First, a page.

Sunset Bay State Park.
Home » Oregon Coast » Your Guide to Sunset Bay State Park

Your Guide to Sunset Bay State Park

In a state known for gorgeous stretches of coastline and impressive parks, it is hard to stand out in the state park game, but Sunset Bay State Park doesn’t mess around. The white sand beach is protected by the towering cliffs behind it, creating a much calmer oasis compared to the rest of the coast, perfect for kayaking, swimming, and general beach bumming.

One of the most popular reasons people visit Sunset Bay State Park is its large campground. The campground is pretty sizable for a small park, making a picturesque base to enjoy the park for more than a day and venture further afield (more on this in a sec!).

A parent and their child paddle boarding with a forest backdrop in Sunset Bay State Park.
Paddleboarding at Sunset Bay State Park

It’s not just looks that Sunset Bay State Park has going for it, it is also a treasure trove of recreational activities. There are some stunning hiking trails, jaw-dropping vistas, and a public golf course. You may even see some of the wildlife sharing the park with you, such as sea lions or the many birds that take to the skies here.


Get our curated list of the best adventures, things to do, and places to grab a brew loaded onto your maps with just two clicks!

Sunset Bay State Park

This small park packs a lot of punch! Here are the best trails, beaches, and other things to do in Sunset Bay State Park!

Trails in Sunset Bay State Park

Sunset Bay

Distance: 0.9 miles
Type of Trail: Out & Back
Difficulty: Easy
Elevation Gain: 62.3 feet

This short and sweet hike shares the same trailhead as the Sunset Bay to Cape Arago Trail. From the parking lot, follow the trail through the undergrowth, following the sound of the waves. When the trees part, you will find yourself at a spectacular viewpoint overlooking the beach.

Sandy cove beach with forest in background at Sunset Bay State Park, home to one of the best beaches in Oregon.
A beach at Sunset Bay State Park along the trail

Take it all in, breathe the salty air, and turn around and head back the way you came when you are ready. At less than a mile there and back, it is the perfect hike to stretch your legs and get a glimpse of what Sunset Bay has to offer.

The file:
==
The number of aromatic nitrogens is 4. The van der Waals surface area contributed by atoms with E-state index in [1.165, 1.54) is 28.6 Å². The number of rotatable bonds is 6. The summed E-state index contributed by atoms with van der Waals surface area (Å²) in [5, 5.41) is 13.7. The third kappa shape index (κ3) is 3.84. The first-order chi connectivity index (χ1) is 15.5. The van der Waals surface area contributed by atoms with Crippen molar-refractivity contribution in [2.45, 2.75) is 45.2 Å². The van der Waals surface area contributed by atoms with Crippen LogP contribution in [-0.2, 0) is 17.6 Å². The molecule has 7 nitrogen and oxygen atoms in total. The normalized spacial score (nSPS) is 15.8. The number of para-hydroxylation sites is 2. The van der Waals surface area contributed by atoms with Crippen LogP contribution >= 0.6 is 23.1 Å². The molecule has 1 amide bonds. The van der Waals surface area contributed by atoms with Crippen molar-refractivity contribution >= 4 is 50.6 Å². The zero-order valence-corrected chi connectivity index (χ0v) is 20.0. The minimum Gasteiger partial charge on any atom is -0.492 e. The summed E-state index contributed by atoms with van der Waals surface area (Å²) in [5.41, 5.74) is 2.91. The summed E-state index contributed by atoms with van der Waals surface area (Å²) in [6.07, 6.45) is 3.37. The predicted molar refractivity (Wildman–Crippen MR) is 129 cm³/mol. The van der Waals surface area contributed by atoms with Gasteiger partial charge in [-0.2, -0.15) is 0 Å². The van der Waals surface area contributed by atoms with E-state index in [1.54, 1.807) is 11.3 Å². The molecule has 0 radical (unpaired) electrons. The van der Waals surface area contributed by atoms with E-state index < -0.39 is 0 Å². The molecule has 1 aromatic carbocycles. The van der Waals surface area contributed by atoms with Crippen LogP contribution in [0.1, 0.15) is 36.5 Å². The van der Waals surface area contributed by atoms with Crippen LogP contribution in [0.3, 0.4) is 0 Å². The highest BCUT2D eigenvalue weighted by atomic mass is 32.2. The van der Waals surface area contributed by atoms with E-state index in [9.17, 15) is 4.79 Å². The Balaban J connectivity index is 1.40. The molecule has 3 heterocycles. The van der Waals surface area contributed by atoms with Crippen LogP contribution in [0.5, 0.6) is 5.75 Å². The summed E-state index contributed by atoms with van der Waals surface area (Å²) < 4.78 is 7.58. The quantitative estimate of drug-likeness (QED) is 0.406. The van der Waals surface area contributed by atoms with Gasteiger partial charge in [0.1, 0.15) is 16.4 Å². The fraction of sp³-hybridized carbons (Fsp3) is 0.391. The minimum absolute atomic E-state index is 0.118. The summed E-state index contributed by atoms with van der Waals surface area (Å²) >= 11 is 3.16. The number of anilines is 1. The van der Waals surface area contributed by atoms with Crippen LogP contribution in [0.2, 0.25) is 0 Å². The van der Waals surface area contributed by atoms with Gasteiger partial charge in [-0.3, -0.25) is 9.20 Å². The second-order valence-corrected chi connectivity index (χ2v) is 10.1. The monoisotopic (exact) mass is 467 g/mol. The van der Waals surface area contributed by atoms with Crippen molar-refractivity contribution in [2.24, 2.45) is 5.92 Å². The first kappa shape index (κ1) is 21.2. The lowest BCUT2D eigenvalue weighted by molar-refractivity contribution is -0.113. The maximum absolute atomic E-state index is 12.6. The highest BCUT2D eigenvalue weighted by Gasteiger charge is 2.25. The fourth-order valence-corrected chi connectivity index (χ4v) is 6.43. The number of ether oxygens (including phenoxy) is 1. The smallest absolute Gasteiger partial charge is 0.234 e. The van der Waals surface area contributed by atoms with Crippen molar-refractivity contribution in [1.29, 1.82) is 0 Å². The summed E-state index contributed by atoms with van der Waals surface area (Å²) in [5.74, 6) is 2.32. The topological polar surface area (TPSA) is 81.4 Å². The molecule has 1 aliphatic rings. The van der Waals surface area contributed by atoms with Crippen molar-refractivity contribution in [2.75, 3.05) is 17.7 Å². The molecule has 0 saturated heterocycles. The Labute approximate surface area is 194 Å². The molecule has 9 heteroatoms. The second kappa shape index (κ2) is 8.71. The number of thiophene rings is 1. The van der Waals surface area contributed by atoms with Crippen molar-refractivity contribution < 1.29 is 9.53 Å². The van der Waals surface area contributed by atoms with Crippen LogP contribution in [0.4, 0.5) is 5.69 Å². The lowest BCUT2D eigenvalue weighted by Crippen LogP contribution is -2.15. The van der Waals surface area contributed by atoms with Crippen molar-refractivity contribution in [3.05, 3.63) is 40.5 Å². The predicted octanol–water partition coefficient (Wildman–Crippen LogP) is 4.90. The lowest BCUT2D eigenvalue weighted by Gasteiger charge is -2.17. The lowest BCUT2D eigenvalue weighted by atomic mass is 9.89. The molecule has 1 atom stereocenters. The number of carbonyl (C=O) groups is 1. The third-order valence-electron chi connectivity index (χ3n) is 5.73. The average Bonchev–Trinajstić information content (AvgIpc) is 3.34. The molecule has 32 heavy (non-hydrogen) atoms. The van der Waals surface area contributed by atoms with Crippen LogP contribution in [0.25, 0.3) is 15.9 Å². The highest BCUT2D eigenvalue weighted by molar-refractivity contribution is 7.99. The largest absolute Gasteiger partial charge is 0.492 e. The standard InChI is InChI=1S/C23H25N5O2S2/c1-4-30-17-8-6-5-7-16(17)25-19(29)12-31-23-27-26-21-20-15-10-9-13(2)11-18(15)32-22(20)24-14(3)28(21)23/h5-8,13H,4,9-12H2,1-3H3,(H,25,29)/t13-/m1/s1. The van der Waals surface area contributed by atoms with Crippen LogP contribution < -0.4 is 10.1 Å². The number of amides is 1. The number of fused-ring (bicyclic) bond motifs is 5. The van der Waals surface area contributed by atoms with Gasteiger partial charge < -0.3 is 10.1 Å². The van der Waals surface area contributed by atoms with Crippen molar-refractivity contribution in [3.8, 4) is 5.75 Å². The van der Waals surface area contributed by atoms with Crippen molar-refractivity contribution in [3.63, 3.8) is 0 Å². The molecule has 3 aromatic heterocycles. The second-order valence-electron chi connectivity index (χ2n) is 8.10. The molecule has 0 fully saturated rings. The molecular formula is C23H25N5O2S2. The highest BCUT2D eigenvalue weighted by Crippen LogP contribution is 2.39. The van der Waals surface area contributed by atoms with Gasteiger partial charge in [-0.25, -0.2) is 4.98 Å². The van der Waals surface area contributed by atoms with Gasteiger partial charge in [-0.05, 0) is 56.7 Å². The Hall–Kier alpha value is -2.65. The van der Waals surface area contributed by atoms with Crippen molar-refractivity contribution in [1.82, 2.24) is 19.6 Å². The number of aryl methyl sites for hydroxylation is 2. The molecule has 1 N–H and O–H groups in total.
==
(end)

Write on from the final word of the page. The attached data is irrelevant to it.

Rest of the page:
Bastendorff Bog Trail

Distance: 3 miles
Type of Trail: Out & Back
Difficulty: Easy
Elevation Gain: 282.2 feet

The Bastendorff Bog Trail runs from Sunset Bay Campground to Cape Arago Highway and is the sort of trail that only a few people stumble on by chance. The trail crosses a large bog via a slimy footbridge not too far from the trailhead.

Look out for the huge Skunk Cabbage that dominates the bog before heading uphill via the rich coastal forest that this coastline is known for.

A layer of morning fog at sunrise across Bastendorff Beach in Sunset Bay State Park.
Sunrise fog makes Bastendorff Beach a magical place

After half a mile or so of pushing leafy fronds out of your path, Bastendorff Bog decides to appear. Depending on the time of year you visit, there may or may not be a lot going on in the mud. If you visit in spring, you could see the endangered western bog lily.

Sunset Bay to Cape Arago

Distance: 8.5 miles
Type of Trail: Out & Back
Difficulty: Moderate
Elevation Gain: 702.1 feet

Although this is one of the longer hikes in the park, the Sunset Bay to Cape Arago Trail is arguably the most popular. Start at the day-use area, and head along the coast through the scenic Shore Acres State Park. This is a great spot to rest before you plow on, with epic vistas to watch the waves crashing against the cliffs below.

A view over Rock Cove in Sunset Bay State Park.
Rock Cove is one of the many spots you’ll see on this trail

When fully rested, fed, and watered, head to the Simpson Reef Overlook for even more stunning views.

It is a beautiful trail that hugs the coastline almost the whole way, with multiple vantage points to peek into rock pools, sit on the shore, and check out the marine life.

Sunset Beach at Sunset Bay State Park

Sunset Beach is the main beach in Sunset Bay State Park, stretching along the coast, surrounded by high sandstone cliffs and reefs, keeping it nice and protected. Although the beach is relatively small, you can do so much here. Whether you want to picnic, beach comb, boat, surf, kayak, dive, swim, or fish, there are options for all.

Curving beach with forest in background at Sunset Bay State Park in Oregon.
Tourists enjoying the day on Sunset Bay State Park Beach

When the tide goes out, there are some good tidepools to explore, which are usually teeming with colorful marine life. There are restrooms and picnic tables available to visitors, so you can easily spend the whole day enjoying the beach, and if you stay long enough, the sunset is out of this world.